- The Perplexities of Worker Rights
Rights talk makes economists nervous. Not all would subscribe to Bentham's notion that this is just high-minded hot air, what he called "nonsense upon stilts." Still, the influence of the utilitarian tradition and its predilection for positive rather than normative science makes most economists want to leave the room when the subject of "rights" comes up.
Despite the easy acceptance of rights politics across the political spectrum in the United States, economists' reaction is not necessarily inappropriate. In the nineteenth century the concept of human rights was so thoroughly criticized by conservative, liberal and socialist writers that it had little credibility in sophisticated circles. Remarkably, since World War II, "rights talk" has made a comeback in political discourse to the extent that the assertion of rights is now often the primary strategy taken by those who want to challenge (or defend) the political-economic status quo. And yet even some of the proponents of a rights based politics are now wondering what other agendas are crowded out by rights talk.
In the United States workers and their organizations have not generally expressed their demands in terms of rights. Recently the idea that "worker rights are human rights" has taken hold amongst labor advocates and scholars alike. This adoption of rights language is certainly related to globalization, but a full discussion of its genealogy is beyond my scope here. Rather, I would like to examine some of the perplexities of human rights in general and some of the contradictory effects we are already aware of—or should be aware of—when the interests of workers are asserted as rights.
The idea of human rights is perplexing. The assertion of rights has complex effects that are quite sensitive to the context in which they are asserted. There has been little examination of the possible negative effects on Labor's interests when those interests are asserted as rights. It is as if claiming that workers rights are human rights can only cause good things to happen. But this is inconsistent both with what we know about labor history as well as the history of human rights movements.
In this paper I begin by summarizing the critique of rights concepts by conservative, liberal and socialist thinkers in the nineteenth century and discussing the reemergence of rights language in the 1940s. I then summarize well known critiques of human rights language in contemporary politics that advocates of "worker rights as human rights" often fail to consider. I then present several examples of how the assertion of particular labor rights has undermined the interests of workers themselves.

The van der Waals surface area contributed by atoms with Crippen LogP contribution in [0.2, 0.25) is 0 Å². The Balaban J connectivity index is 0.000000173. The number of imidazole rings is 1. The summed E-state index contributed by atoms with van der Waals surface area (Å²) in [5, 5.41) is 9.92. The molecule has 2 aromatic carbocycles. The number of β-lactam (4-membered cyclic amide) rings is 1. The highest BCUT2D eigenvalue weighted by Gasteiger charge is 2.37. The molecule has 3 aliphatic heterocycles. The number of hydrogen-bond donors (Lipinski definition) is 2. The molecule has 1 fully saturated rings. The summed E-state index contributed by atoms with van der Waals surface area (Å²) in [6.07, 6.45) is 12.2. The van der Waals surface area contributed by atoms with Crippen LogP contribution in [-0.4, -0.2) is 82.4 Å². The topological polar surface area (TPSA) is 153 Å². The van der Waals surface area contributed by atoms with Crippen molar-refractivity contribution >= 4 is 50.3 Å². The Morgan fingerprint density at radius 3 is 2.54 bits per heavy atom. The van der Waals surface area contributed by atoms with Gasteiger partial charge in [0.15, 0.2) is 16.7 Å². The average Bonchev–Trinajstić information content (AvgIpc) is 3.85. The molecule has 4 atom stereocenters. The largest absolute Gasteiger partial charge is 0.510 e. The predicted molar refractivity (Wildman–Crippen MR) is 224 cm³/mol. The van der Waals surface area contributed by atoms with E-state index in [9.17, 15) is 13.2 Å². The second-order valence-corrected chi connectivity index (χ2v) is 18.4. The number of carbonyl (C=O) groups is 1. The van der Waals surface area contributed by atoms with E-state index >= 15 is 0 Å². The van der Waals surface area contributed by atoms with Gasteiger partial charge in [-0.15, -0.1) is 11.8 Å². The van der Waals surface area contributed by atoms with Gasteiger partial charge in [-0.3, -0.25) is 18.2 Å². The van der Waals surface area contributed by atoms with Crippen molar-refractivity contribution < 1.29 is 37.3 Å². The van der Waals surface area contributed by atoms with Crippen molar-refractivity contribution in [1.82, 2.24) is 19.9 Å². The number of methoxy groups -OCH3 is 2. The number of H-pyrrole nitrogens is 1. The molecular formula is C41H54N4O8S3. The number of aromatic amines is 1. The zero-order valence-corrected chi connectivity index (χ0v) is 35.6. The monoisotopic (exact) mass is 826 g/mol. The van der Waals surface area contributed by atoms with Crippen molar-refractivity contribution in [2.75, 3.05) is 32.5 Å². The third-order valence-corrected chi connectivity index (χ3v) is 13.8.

My point here is cautionary, and I do not intend to provide a general critique of the use of rights language in the Labor movement. There are particular times and places when, on a purely pragmatic basis, the claim that worker rights are human rights can advance the interests of Labor. I examine some of these moments in the last section.
As worker rights advocates in the United States have adopted the language of human rights since the 1960s there has not been much discussion of how this language limits what they may be successful in achieving. For instance, the right to freedom from forced labor fits well with the contemporary human rights regime whereas the rights to freedom of association and to bargain collectively do not. And if the latter are the more potent tools in developing a humane and equitable globalization then neglecting the discursive constitution of rights comes at a high price.
Liberals, Conservatives, and Socialists Against Rights
In the early 1990s, Etienne Balibar pointed out that we hear so little about the politics of the rights of man because such a conversation would be embarrassing.1 Since the middle of the twentieth century, "rights' as universal values and unconditional necessities have moved to the center of political discourse but there has been very little questioning of the conditions for the formation of such rights, their forms, or their objectives.
Rights tend to function as a foundation, self-evident and not worthy of deep investigation. The American historian Thomas Haskell has noted what he calls...